Rhetorical Analysis Essay
Within the 15 books of Metamorphoses, Ovid utilizes clever line structure and poetic devices in order to artistically engage the reader on various levels. Whether it be through clever metaphors the reader can relate to, gripping imagery through hyperbaton, or accentuation through alliteration, Ovid always crafts the Latin text in a way that compliments/enhances the story. For my project, I translated lines 200-235 of Daedalus and Icarus, which is in book VIII of Ovid’s Metamorphoses. Within these lines, I identified that Ovid uses anaphoras, alliteration, and caesuras to accentuate important themes and plot points during the story.
One of the ways Ovid effectively builds tension leading into the climax of the story is through the use of abrupt caesuras. In lines 211-212, the phrase “nātō nōn repetenda suō,” is punctuated by a caesura through the use of a comma breaking the line. This pause heightens the reader’s anticipation leading into the story’s climax and further emphasizes that Daedalus’ escape plan has now crossed the line of no return.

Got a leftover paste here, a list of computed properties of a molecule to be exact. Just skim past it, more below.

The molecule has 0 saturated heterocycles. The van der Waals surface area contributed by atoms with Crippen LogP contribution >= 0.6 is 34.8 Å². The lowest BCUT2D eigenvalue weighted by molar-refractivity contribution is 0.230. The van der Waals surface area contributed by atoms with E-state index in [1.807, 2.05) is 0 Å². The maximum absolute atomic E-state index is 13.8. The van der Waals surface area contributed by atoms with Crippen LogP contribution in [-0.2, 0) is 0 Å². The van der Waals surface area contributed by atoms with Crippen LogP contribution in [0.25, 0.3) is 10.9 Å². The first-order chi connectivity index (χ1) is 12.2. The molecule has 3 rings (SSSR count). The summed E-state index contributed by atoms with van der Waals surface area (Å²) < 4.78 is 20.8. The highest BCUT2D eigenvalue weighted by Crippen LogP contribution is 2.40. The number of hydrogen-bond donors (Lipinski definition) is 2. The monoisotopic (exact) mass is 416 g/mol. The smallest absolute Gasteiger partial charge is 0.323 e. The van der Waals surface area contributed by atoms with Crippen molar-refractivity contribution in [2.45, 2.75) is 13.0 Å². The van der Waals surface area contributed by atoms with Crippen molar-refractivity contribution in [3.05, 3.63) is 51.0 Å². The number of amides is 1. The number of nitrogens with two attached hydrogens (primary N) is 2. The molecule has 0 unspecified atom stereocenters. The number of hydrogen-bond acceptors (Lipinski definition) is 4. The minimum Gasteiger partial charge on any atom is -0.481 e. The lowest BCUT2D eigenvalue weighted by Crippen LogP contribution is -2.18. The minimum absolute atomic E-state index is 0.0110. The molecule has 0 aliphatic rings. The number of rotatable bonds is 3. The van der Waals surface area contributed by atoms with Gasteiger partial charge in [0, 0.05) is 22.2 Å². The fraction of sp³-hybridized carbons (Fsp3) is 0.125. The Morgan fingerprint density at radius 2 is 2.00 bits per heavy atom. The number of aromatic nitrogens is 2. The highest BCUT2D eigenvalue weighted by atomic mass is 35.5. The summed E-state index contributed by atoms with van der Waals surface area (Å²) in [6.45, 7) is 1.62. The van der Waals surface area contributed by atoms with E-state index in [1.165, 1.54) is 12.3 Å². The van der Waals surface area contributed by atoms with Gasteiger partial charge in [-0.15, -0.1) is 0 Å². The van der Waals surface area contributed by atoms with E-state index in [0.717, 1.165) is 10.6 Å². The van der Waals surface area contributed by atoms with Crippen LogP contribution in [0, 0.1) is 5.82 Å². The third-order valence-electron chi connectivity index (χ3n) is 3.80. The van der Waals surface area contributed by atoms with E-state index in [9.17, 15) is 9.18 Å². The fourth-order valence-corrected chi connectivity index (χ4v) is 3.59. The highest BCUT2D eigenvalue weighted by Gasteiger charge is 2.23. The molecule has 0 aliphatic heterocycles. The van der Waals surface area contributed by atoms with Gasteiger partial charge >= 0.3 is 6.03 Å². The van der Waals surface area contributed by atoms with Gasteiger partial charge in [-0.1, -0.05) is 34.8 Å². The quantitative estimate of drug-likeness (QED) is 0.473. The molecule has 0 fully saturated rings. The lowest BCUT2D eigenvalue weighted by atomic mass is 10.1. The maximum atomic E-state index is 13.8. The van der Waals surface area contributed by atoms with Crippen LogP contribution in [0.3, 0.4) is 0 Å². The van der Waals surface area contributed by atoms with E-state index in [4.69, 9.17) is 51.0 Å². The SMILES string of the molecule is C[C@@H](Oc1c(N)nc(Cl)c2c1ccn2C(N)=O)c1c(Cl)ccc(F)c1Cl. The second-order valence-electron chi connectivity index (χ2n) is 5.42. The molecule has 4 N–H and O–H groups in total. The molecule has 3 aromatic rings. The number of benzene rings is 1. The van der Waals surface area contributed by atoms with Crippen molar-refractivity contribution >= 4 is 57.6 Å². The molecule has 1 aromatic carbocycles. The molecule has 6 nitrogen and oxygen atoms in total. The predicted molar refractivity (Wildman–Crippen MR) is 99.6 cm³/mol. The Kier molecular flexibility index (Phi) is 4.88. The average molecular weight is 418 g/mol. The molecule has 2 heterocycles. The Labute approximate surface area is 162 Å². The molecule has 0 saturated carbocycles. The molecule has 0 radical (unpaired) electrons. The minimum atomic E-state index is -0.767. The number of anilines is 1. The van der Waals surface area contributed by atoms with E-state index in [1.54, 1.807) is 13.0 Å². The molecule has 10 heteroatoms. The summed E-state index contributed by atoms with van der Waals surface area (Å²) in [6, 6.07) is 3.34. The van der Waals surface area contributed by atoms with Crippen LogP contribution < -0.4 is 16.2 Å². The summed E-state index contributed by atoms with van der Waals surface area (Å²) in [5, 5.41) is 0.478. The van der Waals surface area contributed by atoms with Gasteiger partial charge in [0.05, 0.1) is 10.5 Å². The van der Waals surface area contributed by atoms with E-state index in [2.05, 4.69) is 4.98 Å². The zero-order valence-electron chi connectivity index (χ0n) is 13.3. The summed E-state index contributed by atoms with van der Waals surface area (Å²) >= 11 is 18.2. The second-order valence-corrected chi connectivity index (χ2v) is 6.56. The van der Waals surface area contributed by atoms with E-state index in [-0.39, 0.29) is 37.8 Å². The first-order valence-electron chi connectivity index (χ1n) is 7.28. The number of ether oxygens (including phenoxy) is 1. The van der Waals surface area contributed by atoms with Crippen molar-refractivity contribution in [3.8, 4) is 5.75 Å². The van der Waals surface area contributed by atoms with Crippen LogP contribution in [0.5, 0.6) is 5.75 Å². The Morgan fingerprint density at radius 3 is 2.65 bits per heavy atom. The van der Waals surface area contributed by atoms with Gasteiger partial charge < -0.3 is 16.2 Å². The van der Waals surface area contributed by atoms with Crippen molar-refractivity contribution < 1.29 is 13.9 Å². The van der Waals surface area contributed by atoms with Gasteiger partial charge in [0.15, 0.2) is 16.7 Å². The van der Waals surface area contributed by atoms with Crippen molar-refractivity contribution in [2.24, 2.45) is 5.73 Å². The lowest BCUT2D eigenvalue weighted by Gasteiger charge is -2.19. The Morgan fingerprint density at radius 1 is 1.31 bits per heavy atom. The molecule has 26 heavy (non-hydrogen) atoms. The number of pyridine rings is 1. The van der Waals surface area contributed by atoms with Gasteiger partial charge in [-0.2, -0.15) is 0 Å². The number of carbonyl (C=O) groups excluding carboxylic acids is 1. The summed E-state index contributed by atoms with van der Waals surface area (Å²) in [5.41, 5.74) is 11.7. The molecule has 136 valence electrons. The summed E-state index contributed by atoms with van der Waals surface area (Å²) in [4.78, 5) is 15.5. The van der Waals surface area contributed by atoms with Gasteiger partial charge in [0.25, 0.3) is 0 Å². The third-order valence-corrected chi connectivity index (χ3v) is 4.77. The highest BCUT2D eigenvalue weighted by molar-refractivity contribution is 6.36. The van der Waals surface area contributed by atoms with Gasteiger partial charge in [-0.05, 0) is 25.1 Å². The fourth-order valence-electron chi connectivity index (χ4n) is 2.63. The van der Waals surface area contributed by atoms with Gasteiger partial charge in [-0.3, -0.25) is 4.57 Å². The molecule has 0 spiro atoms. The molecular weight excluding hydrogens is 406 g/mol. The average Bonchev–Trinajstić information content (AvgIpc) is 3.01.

Additionally, Ovid utilizes harsh alliteration in conjunction with abrupt caesuras to further underscore the gravity of Daedalus’ final act at the conclusion of the tale. The line “corpusque sepulcrō condidit;”(234-35) demonstrates this technique. The repeated consonant sounds in "corpus" and "condidit" create a harsh and mournful tone, while the abrupt caesura, marked by the semi-colon, emphasizes the finality of Daedalus' actions when burying his son’s body.
Furthermore, Ovid also employs slight variations between repeated lines to add depth to Daedalus’ actions during the climax of the story. An example of this can be seen in lines 232-233, where the tense of the verbs changes from “dīxit” to “dīcēbat”. Both of these verbs are within lines containing an anaphora, which draws the reader’s attention to how both lines do or do not reflect each other. In this case, the shift from the perfect tense “dīxit” to the imperfect tense “dīcēbat” during Daedalus’ cries for Icarus represents how Daedalus’ search initially goes unanswered. The perfect tense is used here: “he said” when calling out Icarus’ name. Eventually the line shifts to “he was saying” just before Daedalus sees Icarus’ body on the waves. This shift in tense emphasizes Daedalus’ growing desperation/anguish while searching for his son and enhances the reader’s anticipation for the reveal of Icarus’ fate to his father.